If you plan to direct enroll at a German university in order to complete a full degree program in a popular field of study, there is a chance that you might have a problem with “numerus clausus”. The term “numerus clausus” refers to policies of limited admission for overcrowded fields. Students from Germany and the European Union must undergo a selection procedure if they want to enroll in a degree program in an especially popular field. Students from other countries are not subject to this procedure. But that doesn’t mean that an unlimited number of students are accepted. In subjects such as medicine and psychology, for example, only a fixed number of foreigners who are not EU citizens are admitted. Here the selection process is subject to the average grade laid down by the institution of higher education.
However, if you are planning to stay only one semester or year in Germany, and therefore are not a degree candidate, you will usually have little or no difficulty obtaining admission.
Here are some guidelines for you if you don’t want to participate in an organized study-abroad program and would prefer to design your own semester or year of study in Germany.
Start your preparations early!
Make sure that your home institution will give you credit for your study, internship or research project.
Get in touch with faculty members in Germany and find a mentor. If you have trouble finding a contact in Germany, speak to your academic advisors for suggestions. Your application will stand a much better chance of being approved if you can provide evidence of an established contact at your chosen German host institution.
As a student applying for undergraduate programme, you need to complete your 10+2 from a recognised institute. For engineering courses, some universities may demand GRE while for Business Management courses, some universities may demand GMAT. Some universities require the student to take entrance test either online or upon arrival at the campus (in the later case conditional admission is provided). Having prior work experience, project work/thesis and extracurricular activities is highly appreciated.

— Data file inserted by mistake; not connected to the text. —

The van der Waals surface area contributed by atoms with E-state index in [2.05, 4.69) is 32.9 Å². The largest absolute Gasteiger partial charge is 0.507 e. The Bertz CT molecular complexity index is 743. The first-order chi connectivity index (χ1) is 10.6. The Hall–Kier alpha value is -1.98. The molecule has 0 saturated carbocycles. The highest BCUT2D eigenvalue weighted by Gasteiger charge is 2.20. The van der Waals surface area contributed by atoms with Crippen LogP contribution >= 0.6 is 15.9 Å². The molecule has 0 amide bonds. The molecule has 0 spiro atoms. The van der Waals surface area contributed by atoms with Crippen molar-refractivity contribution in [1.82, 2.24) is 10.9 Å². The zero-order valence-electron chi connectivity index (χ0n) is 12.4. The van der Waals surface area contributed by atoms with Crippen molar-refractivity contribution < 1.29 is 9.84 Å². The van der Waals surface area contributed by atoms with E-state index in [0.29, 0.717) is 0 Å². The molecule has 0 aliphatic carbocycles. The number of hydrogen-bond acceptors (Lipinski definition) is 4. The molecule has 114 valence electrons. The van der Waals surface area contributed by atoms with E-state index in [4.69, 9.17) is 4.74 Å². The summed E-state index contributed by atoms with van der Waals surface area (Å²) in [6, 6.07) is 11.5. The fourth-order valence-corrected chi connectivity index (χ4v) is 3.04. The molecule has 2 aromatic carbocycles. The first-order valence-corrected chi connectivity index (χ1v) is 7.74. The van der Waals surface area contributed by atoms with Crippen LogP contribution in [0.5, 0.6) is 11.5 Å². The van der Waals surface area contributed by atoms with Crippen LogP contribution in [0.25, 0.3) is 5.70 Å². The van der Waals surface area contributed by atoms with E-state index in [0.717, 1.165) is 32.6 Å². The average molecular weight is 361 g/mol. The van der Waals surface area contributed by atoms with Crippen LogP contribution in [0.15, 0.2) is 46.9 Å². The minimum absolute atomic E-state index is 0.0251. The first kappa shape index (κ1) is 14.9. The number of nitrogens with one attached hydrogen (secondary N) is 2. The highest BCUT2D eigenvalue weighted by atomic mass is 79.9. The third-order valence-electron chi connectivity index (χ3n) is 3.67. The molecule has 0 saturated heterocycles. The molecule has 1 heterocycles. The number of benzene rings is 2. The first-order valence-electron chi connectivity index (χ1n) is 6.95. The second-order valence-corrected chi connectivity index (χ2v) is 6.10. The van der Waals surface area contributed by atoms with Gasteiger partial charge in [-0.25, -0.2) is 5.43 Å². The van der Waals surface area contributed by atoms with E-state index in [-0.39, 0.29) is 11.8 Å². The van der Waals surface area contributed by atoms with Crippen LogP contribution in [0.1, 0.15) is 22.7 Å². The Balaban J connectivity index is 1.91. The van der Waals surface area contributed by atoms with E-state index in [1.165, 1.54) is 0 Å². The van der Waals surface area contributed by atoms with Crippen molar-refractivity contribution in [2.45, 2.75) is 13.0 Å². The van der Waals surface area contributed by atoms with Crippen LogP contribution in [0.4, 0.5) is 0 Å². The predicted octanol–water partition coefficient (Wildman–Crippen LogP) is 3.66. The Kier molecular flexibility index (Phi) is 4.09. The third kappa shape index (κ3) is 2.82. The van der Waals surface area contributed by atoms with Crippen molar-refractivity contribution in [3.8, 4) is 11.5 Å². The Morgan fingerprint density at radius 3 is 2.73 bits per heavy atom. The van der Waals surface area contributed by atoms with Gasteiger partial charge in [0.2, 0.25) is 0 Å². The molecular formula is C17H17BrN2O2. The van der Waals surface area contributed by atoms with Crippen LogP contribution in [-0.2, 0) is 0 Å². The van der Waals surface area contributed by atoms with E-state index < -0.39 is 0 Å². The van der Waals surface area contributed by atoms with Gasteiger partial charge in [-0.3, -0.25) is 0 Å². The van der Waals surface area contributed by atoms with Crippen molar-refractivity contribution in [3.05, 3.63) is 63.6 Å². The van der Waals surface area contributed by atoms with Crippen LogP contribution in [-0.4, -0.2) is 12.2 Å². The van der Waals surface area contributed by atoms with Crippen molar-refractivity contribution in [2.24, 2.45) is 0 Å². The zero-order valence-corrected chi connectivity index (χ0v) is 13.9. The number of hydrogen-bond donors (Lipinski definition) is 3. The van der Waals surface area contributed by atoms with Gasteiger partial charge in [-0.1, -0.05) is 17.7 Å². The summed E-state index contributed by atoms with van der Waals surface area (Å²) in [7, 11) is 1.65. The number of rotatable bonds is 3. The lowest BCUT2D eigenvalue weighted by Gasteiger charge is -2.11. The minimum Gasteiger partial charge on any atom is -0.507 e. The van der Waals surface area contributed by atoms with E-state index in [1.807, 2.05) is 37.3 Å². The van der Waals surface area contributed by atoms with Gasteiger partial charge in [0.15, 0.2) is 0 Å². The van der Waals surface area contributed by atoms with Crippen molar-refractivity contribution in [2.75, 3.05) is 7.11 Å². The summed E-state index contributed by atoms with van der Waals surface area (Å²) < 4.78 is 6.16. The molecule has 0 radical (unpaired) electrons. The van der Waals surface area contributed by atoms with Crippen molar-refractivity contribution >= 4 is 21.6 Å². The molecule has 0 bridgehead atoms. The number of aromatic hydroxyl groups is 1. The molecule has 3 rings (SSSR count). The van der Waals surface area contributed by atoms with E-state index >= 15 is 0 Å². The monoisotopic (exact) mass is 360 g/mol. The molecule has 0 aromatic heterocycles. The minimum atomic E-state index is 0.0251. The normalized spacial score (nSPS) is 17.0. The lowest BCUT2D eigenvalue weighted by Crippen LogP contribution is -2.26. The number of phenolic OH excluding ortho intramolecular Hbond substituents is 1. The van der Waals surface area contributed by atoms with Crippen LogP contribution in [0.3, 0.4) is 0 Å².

It is not necessary to learn German language as universities in Germany also provide education in English. However, if the course is completely in German, then proof of proficiency in German Language (German as a Foreign Language Test -TestDaF) or German Language Test for the Admission of Foreign study applicants (DSH) is required.
If the course is in English, then proof of proficiency in English – TOEFL (550 and higher (PBT), 213 and higher (CBT), 79 and higher (IBT) or IELTS 6.0 is needed.
As a student, you will initially get a visa for a period of up to three months by German Embassy or Consulates General. The visa will be extended for one year up to the duration of the course by the competent foreigner’s registration office. One has to register within the first three months of stay in Germany. The application forms are available free of charge from the Consular Section of the German Embassy in New Delhi and the Consulates General of the Federal Republic of Germany in Chennai, Kolkata and Mumbai.
The following documents are required to apply for a VISA to Germany:
Two VISA application forms
Signed declaration on ‘True and Complete Information’ form
Three passport pictures according to biometric specifications. The size of the face from the bottom of your chin to the hairline must be between 28 mm and 35 mm.
Visa fee to be paid through Demand Draft made out to the “Embassy of the Federal Republic of Germany, New Delhi”, payable in New Delhi.
Valid passport with a validity of at least 12 months along with two copies of all printed pages.
Cover letter from applicant, explaining the exact purpose and duration of your stay in Germany.
Letter of admission from the German University.
Proof that study fees have been paid, if applicable.
School Leaving Certificate of Secondary School.
University Certificates (Degree Certificates and Mark Sheets)
Proof of Language Proficiency (TOEFL / IELTS, not older than 12 months, original and A 4 sized copy). This document is mandatory for the VISA process; even it is not required by the German University. Applicants for Ph.D / Doctorate studies and Erasmus Mundus Scholarship Holders are not required to show this proof.
Proof of financial means to cover the costs throughout the duration of your studies (stay in Germany including university related fees).
Proof of a valid Health Insurance.
Being a student in a German university, you have to pay semester contribution depending on the services it includes. The contribution may range from €200 to €350. You can also refer to official website of various universities. The semester contribution may include:
Foreign students in Germany are allowed to stay for a year after graduation in order to look for a job and are also allowed to work 90 full days or 180 half days during their course of study.
There are colleges in Germany which provide distance and online education offering various courses like Business Management, German, and many more. If you don’t have the budget to visit the country you can still have a degree from a university of Germany in your kitty. For admission requirements you need to contact the particular college offering distance education. Also, always check with AICTE if a university is authentic or not. There are various institutions that have collaborated with Indian colleges too.